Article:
Who doesn’t love a good garden? There’s nothing quite like having the sun on your face, the breeze in your hair, and flowers blooming around your feet. Ellen Herrick, author of The Forbidden Garden, couldn’t agree more. So here, she’s rounded up some of her favorite gardens in literature, and writes about the impact that they’ve had on her life.
Long before I even thought about putting my own words on paper, I read and read as if words were air to me. And, long before I became a gardener myself or wrote about the magical way gardens weave themselves into people’s lives, I read and read about them, as if flowers were food. Here are just some of the books and words that have inspired me into growing and writing my own gardens, and gardeners. What connects these books is both their gardens and the underlying reality that nothing lasts forever but that the seasons will bring with them, one after another, a natural joy that only the rhythm of nature and the ebb and flow of life can give.
This seems an obvious choice. But, honestly, redemption stories don’t get much better than this unless it’s The Little Princess. First off, the central character, Mary Lennox, is discovered alone in a great house after her parents and all the servants have succumbed to cholera. Alone, surrounded by death! Then, she is transported to a country estate where she discovers a walled garden behind a locked gate that has not been visited in years. The sorrow that lies beneath that garden is revealed over time, as Mary and a boy, unable to walk at first, become friends and adventurers together. Colin finds his feet, literally and figuratively, the lord of the manor is able to release his sorrow, and the garden, in all its fragrant beauty, is finally released.
If you haven’t read this treasure, run, don’t walk to your bookstore or library. Tom, the main character, is sent away from a measles outbreak in his country village and is quarantined in his aunt and uncle’s city flat. Bored, lonely, and sleepless Tom hears the foyer grandfather clock strike thirteen and creeps down to investigate. He discovers that the door to the clockworks now leads him into a sunny garden where he meets a young girl. Unbeknownst to him, he has slipped back in time to the Victorian era when the house was a fine estate, not a collection of flats, and a grand garden swept away from it instead of an alley of rubbish bins. Over the weeks he is quarantined, he returns again and again to the Midnight Garden and his friend, Hatty, slips between ages and years, as Tom remains a child. I won’t reveal the ending; it is both bittersweet and satisfying.
This is a collection of linked short stories all connected by a garden behind an old house in a New England town. Alice Hoffman is one of my absolute favorite authors and a huge inspiration. As with many of her novels, there is more than a whisper of magic beneath the words in The Red Garden. It introduces readers to the founder of Blackwell, Massachusetts, a young woman who fears neither blizzards nor bears, and then to a young man who flees New York City with only his dog for company. One garden, where only red flowers grow, binds the characters and the town together. The image of that garden still haunts and enchants me as it does all who pass through it.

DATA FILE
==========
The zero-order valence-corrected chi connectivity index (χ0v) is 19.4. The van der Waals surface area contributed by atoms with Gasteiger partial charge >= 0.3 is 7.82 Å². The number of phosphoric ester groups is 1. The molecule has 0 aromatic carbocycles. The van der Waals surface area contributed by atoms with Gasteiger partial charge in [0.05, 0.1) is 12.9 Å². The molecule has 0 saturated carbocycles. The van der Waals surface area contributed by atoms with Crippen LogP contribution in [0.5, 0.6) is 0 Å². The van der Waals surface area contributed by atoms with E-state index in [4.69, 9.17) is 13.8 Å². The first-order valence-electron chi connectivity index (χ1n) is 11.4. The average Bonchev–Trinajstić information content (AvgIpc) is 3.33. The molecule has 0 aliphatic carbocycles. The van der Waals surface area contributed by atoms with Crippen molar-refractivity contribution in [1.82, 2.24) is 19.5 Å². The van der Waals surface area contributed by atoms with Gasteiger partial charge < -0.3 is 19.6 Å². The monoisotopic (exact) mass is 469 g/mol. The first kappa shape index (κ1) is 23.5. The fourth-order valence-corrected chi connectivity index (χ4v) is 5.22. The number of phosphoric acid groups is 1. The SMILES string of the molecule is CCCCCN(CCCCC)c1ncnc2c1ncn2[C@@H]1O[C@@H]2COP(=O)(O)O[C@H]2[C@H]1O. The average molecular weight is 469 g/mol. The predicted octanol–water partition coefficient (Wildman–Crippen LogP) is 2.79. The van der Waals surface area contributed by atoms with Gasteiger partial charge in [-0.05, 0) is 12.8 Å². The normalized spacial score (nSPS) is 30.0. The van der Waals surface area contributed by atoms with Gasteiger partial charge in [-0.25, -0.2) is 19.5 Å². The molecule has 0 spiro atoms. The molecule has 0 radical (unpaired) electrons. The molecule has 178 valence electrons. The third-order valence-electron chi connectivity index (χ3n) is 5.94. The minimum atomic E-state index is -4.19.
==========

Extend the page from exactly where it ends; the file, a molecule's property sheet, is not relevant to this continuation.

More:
Finally, if I could slip between the pages of any of these books it would have to be this one. From Virginia Woolf to Roald Dahl, Beatrix Potter to William Wordsworth, these are the gardens that gave such pleasure and inspiration to writers of all stripes. There are cottage gardens rife with Allium and floppy roses, manicured parklands, wild woodlands, formal parterres, tiny patches outside sheds, and grand estates with rolling hills of green. Each of them evokes the character of their owners and tells their own stories as well as being the finest of muses.
I was introduced to this poem by the English poet Gerard Manley Hopkins by the musician Natalie Merchant. In her album Leave Your Sleep she sets the poem to melancholy music so appropriate that I can barely listen without weeping. Margaret sees the leaves falling from the trees and mourns the passing of summer into autumn. Hopkins gently tells her that she will mourn much greater things, far greater losses in the future but that sorrow feels the same no matter the cause. Although summer is a bountiful time for gardens and their tenders, fall is my favourite time because I am drawn to the bittersweet ending of the growing season. I highly recommend listening to the Merchant song on YouTube. I promise you will be undone.
This may seem an odd choice but in 1977 I was a freshman in college and my mother was planting her first garden. She watched the Victory Garden program on PBS and read the accompanying book as if she were a starving child in World War II America instead of a city woman in a country house by the sea. The book was organized month-by-month through the gardener’s year, which is March through February. The photographs promised such bounty! And James Underwood Crockett’s no nonsense instructions and commentary made it all seem terrifically possible. My mother was an accomplished cook but a novice gardener. At the end of the first season my father came into the house with three green beans and a thousand zucchinis and declared the harvest a success.
Ellen Herrick was a publishing professional in New York City until she and her husband moved to London for a brief stint; they returned nearly twenty years later with three children (her own, it must be said). She now divides her time between Cambridge, Massachusetts, and a small town on Cape Cod very much like Granite Point.